I think Visual Studio’s static analysis warning for checking parameters for null before they are used is generally a good idea, but the code to check the parameters can get really tedious.
I kept getting a message from Visual Studio 2008 when opening a solution saying:
This solution contains a web site at ‘http://localhost/Services’. There is already a web site at this location on this computer. Do you wish to use this existing location for your web site (existing files will be overwritten)?
It looks like the (one?) cause is a corrupt solution file.
I’ve just finished switching over our development environment from Visual Studio 2005 to Visual Studio 2008 (except for a C++ solution that uses boost, which will take some further effort). These are the things that I needed to do, and the gotchas I encountered.
I’m working on switching from VS 2005 to VS 2008. I just tried running some unit tests and got the following dialog:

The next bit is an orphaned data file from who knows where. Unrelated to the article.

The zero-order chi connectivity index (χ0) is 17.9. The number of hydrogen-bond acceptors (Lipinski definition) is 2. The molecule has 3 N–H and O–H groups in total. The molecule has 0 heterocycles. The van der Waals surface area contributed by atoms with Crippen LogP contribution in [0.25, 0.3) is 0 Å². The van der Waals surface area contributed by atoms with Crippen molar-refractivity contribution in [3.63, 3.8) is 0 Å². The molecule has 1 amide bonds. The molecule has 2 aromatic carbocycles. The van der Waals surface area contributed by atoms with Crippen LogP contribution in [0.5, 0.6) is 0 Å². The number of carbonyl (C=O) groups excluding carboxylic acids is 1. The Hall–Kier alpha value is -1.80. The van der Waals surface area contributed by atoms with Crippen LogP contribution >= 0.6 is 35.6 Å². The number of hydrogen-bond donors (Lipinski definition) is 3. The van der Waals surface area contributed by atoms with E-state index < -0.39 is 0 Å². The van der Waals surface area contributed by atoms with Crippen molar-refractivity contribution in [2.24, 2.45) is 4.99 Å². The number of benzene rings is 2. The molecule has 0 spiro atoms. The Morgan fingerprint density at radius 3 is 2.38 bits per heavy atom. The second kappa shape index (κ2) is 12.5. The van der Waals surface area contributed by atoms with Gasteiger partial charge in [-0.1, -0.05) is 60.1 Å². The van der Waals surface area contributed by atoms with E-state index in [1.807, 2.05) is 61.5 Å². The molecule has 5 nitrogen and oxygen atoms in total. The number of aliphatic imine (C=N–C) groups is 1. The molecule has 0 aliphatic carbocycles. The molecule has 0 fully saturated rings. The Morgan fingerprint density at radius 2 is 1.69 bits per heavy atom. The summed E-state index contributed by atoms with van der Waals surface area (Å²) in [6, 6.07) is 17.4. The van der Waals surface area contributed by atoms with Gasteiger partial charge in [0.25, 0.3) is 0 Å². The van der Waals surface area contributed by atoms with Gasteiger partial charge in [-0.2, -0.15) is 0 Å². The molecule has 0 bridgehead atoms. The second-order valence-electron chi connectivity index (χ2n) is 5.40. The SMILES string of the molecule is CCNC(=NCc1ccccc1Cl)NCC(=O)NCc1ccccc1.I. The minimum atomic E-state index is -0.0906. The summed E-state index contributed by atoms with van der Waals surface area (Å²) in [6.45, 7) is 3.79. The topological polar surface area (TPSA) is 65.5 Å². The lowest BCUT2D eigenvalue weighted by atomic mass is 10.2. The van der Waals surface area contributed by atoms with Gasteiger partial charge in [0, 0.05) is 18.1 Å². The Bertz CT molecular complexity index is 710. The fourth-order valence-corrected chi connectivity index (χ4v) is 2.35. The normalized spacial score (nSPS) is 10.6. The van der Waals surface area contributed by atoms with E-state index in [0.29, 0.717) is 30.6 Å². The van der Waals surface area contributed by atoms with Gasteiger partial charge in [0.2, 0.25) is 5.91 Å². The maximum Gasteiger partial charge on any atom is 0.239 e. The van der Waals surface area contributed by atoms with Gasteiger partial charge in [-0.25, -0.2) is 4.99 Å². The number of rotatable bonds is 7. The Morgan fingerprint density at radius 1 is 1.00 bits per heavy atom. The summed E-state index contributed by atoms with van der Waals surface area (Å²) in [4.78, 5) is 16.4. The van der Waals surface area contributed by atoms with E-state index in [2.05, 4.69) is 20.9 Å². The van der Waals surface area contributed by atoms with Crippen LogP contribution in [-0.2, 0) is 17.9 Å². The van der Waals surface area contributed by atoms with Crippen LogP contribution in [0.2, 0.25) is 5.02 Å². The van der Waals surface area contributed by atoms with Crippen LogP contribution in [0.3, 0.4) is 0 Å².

Hooray! I’ve been trying to figure out how to implement automatic test cleanup myself, but I (fortunately) hadn’t had time to devote serious effort to it. Up to this point, the TestResults directory would just continue to grow and grow until you either went in deleted the directory or ran an Ant target we have for ensuring any testing left-overs get mopped up.
“It works on my machine” is not a very solid defense. And when something baffling is happening in your code on a non-development machine, and logging doesn’t give enough clues, it can be a good time to take advantage of remote debugging. Continue reading
This morning I was asked to enable the Windows XP visual styles for our application. No problem — I’ve done that for applications many times. Just drop the appropriate manifest file in the right place, call
InitCommonControls and all should be well. When I tried that this morning, though, I got an error message: “An application has made an attempt to load the C runtime library incorrectly. Please contact the application’s support team for more information.” I suspected our support team wasn’t going to be much help on this one. The Visual C++ 2005 runtime library configuration strikes again. Continue reading